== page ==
Tips: This is a situation where you don’t want to provide a very literal interpretation of the prompt. That is, you shouldn’t dedicate 600 words to detailing the name of the street you grew up on, the name of your neighbors (and your neighbors’ neighbors), that goldfish you had for a day and then didn’t have because “reasons” (#WhatDoesntKillAGoldfish), the composition of your clique, the names in your Burn Book, et cetera, et cetera. It is important to keep the essay highly focused and to make sure that focus unveils something significant about you, your background, and/or personality. The most important piece to this entire prompt is the last bit: how has this shaped you as a person. This is the meat of your essay, so don’t devote too much real estate to detailing every nook and cranny in your background. This is your opportunity to show the readers some self-awareness, and that you are able to take a step out of yourself to analyze your values, and how those values have built the person you are today and how they will continue to mold the person you are into the person you want to become.

In order to write this essay, it is helpful to take a step back from the sometimes panic-inducing task of focusing on your college applications and instead look around. As you go about your day, maintain awareness of things that ordinarily seem insignificant, to the point that you may be taking them for granted.


For instance, remind yourself of the neighborhood you wake up in every day, the foods available to you for breakfast, and how you feel as you pass through your community on your commute to school. Reflect upon the impact your surroundings have on your day-to-day life and the ways in which they have fostered your personal development. You are probably familiar with your surroundings, to the point where they don’t seem particularly remarkable to you, but you are trying to introduce yourself to an admissions committee that probably knows very little about your hometown.


After reflecting on this exercise, you might realize that your work ethic stems from your gratefulness for the sacrifices your immigrant parents have made in order to give you a chance to succeed, or it could take the shape of your precocious desire to study geriatric medicine and hearing-loss pathologies because you have grown up in a town where the majority of your community is of advanced age.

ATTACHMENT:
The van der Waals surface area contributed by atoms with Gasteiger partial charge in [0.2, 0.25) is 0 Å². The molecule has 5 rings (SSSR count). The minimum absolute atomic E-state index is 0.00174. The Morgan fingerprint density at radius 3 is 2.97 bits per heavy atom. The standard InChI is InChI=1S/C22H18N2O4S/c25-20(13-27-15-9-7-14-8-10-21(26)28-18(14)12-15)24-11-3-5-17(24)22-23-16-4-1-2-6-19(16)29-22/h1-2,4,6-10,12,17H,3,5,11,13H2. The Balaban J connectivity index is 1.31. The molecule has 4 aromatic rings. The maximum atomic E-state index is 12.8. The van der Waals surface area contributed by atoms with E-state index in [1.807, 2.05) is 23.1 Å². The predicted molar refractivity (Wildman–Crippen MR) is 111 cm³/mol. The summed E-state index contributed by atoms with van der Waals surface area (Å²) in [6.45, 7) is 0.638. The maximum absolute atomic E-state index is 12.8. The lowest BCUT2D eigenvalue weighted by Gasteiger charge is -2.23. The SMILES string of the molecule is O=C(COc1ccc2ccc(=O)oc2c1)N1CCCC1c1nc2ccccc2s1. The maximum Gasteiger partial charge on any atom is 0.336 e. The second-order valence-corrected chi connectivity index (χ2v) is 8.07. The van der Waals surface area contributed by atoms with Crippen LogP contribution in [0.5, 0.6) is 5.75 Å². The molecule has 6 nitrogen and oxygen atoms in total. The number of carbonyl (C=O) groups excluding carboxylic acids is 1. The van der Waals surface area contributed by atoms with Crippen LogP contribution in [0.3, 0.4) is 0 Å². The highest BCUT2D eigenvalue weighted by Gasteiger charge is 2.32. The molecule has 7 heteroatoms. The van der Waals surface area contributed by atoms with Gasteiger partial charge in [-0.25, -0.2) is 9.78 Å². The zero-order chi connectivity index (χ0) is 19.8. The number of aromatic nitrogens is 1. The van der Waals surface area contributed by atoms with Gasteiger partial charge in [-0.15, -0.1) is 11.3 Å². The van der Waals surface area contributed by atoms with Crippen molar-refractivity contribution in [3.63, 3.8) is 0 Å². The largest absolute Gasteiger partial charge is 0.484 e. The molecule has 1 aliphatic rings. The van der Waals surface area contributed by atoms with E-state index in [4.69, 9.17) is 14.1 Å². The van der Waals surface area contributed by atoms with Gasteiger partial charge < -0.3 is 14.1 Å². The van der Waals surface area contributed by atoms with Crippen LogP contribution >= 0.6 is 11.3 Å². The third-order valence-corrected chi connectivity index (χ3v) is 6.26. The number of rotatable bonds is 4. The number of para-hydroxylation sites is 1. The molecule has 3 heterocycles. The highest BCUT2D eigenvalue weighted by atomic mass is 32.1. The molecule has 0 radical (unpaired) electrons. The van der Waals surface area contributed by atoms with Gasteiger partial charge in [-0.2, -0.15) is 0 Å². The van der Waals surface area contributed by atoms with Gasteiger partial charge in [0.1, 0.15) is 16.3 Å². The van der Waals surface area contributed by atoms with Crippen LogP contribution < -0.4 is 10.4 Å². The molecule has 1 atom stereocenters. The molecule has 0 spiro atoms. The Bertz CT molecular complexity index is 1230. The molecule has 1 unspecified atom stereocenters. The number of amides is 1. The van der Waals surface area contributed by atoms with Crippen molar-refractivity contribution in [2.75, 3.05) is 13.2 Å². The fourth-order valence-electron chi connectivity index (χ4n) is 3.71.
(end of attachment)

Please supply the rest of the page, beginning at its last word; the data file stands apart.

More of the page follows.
This thought experiment is the perfect way to start dissecting what it is about your surroundings that has shaped you into the person you are today. Most importantly, it will show your essay reader that you have matured enough to be able to speak about yourself in a frank and vulnerable way. As long as you speak your truth, there is no wrong answer.


That being said, as you tell your story, you will want to avoid clichés and stay true to the complexity of your experience. If you have struggled to overcome obstacles, you don’t need to present yourself as a heroic individual that has achieved success because of your own grit and determination. You can acknowledge the bonds of friendship or family that helped you hold yourself together during tough times. There is nothing wrong with asking for help, and indeed having the courage to reach out and the humility to acknowledge your support network is one way to demonstrate maturity.


If you needed to watch after your father while he was suffering from early onset Alzheimer’s, you might talk about how you had to work with your sister to watch him in the evening, and how sometimes you needed to get out of the house and play soccer with your friends in order to be able to come back inside and commit yourself to the work of care all over again. Maybe that experience is part of what made you want to get into nursing, not only to help patients suffering from Alzheimer’s, but also to encourage patient’s family members to take care of themselves.


If you describe poignant tales of overcoming hardship and obstacles in your response, that is fine, as long as it is the truth. Some applicants might think that exaggerating their tales will score with admissions officers, but admissions officers are not judging your essay based on the level of hardship you have overcome. Rather, the question they will ask is what you’ve learned from your experiences and what kind of person you will be when you join the Texas A&M community.


One last word: As we’re revising this guide for the 2017 application season, the rains have only just barely stopped falling after Hurricane Harvey. The environmental, economic, and political dynamics of this disaster will be thought about and debated in the coming years as people try to rebuild more resilient cities in a changing climate. The students, faculty, and staff at Texas A&M will be taking part in this conversation.


If you were affected and feel so moved, you can certainly talk about your experience of the storm in your essay, even if you think that a lot of other applicants will also be talking about the storm as well. A major disaster contains a multitude of narratives, and if you focus on the particularities of your experience — what you lost, what you saw, how you imagine going forward — you will be making a contribution to a conversation about Harvey that will continue for years to come.